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How Big Marketers Chase the Sunbathing Demographic

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NEW YORK ( -- As sweltering temperatures drive waves of consumers away from TV, computers and their normal commuter routes and toward the distant shoreline, the industry of summer advertising is once again in full swing.

What looks like just a cute photo op is actually part of a very large business. A promotion crew from Encompass Media displays umbrellas twith logos hat are a routine part of the company's beach campaigns.
Along the Atlantic, Pacific, and Gulf coasts, the business has evolved into something of a good-natured war zone as specialized marketers gear up to envelop the sandy-footed crowds in a constant barrage of marketing messages delivered by land, sea and air.

Tens of millions
"Summer is a big time for us because we can reach tens of millions of people in a single day," said Jim Butler, a partner in the aerial media division of Van Wagner Outdoor Advertising. The company, which has aerial services offices in New York, Florida, and California, sends banner-towing planes along beaches from coast to coast.

Mr. Butler notes that aerial advertising is effective because "you have a 100% captive audience," often packed shoulder-to-shoulder in a prone position with not much else to do but notice low-flying airplanes dragging color billboards behind them.

Depending on the plane's route and the audience the marketers intend to reach, an aerial banner towed up and down a major beach during both days of a peak summer weekend could be seen by close to 550,000 beachgoers on the Jersey shore,

Aerial banners, which have become ever more graphically sophisticated, are now routinely used by large marketers to reach beach crowds.
765,000 visiting Lake Michigan, or 1,275,000 relaxing in southern California near Los Angeles.

On the waves below, Photosails Inc. of Fort Lauderdale provides another way to reach dense beach crowds -- via sailboat sails emblazoned with huge images and messages for advertisers' products. The floating billboards stand out dramatically along beach venues where traditional billboards -- and even the distribution of commercial fliers -- are typically banned by local ordinances.

Sailing through legal loophole
Aaron Kiss, founder and CEO of Photosails Inc., said the company started when his charter sailing company in Florida was banned from advertising to beach crowds with fliers. His inventive solution was to print his business' logo and contact information on his boats' sails and make trips up and down the shore. Kiss essentially navigated his new venture through a legal loophole. "There is no authority overseeing what is put on sails," Mr. Kiss said. "It's advertising that can get around."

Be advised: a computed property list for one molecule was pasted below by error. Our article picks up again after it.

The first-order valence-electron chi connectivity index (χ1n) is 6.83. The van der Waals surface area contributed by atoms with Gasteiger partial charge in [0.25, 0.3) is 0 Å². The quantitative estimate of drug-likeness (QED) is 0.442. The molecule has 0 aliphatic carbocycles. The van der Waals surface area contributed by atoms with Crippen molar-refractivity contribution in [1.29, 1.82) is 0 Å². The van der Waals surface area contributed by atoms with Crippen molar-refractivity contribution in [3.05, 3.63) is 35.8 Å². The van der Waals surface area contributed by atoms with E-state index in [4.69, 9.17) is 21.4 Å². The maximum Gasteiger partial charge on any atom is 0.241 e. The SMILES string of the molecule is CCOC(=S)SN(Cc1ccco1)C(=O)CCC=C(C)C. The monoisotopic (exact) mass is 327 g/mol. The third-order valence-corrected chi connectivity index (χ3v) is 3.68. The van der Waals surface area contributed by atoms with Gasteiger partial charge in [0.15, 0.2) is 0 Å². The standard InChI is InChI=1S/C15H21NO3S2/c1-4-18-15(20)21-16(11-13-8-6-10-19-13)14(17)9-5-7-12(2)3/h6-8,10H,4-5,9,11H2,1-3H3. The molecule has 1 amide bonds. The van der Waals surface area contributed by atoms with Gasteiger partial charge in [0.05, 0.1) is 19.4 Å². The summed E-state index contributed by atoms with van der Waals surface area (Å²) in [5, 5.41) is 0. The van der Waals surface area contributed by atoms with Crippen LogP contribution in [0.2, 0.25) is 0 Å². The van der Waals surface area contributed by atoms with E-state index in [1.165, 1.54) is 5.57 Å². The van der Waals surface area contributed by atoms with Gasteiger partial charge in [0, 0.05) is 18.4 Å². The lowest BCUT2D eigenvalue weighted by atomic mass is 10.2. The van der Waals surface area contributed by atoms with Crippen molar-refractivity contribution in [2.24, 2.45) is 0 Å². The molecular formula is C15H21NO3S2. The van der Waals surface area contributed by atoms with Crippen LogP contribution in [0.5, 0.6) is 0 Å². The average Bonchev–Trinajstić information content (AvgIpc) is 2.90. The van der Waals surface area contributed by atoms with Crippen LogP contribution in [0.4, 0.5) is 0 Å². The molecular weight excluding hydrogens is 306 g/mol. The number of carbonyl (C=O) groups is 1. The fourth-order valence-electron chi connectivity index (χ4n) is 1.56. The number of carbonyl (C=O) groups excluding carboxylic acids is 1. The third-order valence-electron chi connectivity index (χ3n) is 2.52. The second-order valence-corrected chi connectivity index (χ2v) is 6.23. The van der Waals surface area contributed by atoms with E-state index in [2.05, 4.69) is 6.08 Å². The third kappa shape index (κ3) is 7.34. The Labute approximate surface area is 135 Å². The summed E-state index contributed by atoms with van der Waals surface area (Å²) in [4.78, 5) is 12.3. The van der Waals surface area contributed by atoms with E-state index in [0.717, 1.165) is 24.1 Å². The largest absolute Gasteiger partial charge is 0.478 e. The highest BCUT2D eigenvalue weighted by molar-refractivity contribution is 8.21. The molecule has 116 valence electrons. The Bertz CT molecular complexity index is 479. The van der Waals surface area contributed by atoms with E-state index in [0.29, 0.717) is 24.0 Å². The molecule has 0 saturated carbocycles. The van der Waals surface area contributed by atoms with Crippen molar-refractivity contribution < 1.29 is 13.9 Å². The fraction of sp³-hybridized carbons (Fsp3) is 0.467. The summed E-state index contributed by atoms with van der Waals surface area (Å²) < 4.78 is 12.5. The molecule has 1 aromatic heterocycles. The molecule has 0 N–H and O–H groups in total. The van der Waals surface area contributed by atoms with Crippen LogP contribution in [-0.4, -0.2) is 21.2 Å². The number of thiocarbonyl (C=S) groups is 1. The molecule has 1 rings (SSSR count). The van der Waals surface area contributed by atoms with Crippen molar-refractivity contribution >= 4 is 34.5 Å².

He said the initial floating ad campaigns worked so well for his own company that he began to sell the service to other marketers. Since then, Photosails Inc. has provided advertising services to Tequiza, Bacardi, Cadillac, Volvo, and other large marketers. Photosails Inc. not only manufactures the sails and sells them to marketers and the public for their own uses, but the company also uses its own set of boats to sail the custom sails in front of the beach-side audiences on the marketer's behalf.

"We provide the captain and the crew and all the licensing because more large companies don't want to expose themselves to that sort of liability," Mr. Kiss said.

The company is now setting its sights on NASBOATS (National Association Sailing Boats Organization Acquisitioning Targeted Sponsorship), a new racing series that will allow the large color advertisements, which are against most series' regulations, to appear on the sails of its catamarans.

Navigating through a loophole in beach laws prohibiting billboards, Photosails equips fleets of sailing craft with advertising sails. This one promotes Captain Morgan Rum.
On the beach
Meanwhile, out on the sand and boardwalks, event marketing agencies such as Grand Central Marketing have small armies of workers distributing logo beach umbrellas, beach chairs, towels, flip-flops and other giveaways that promote marketers' brands.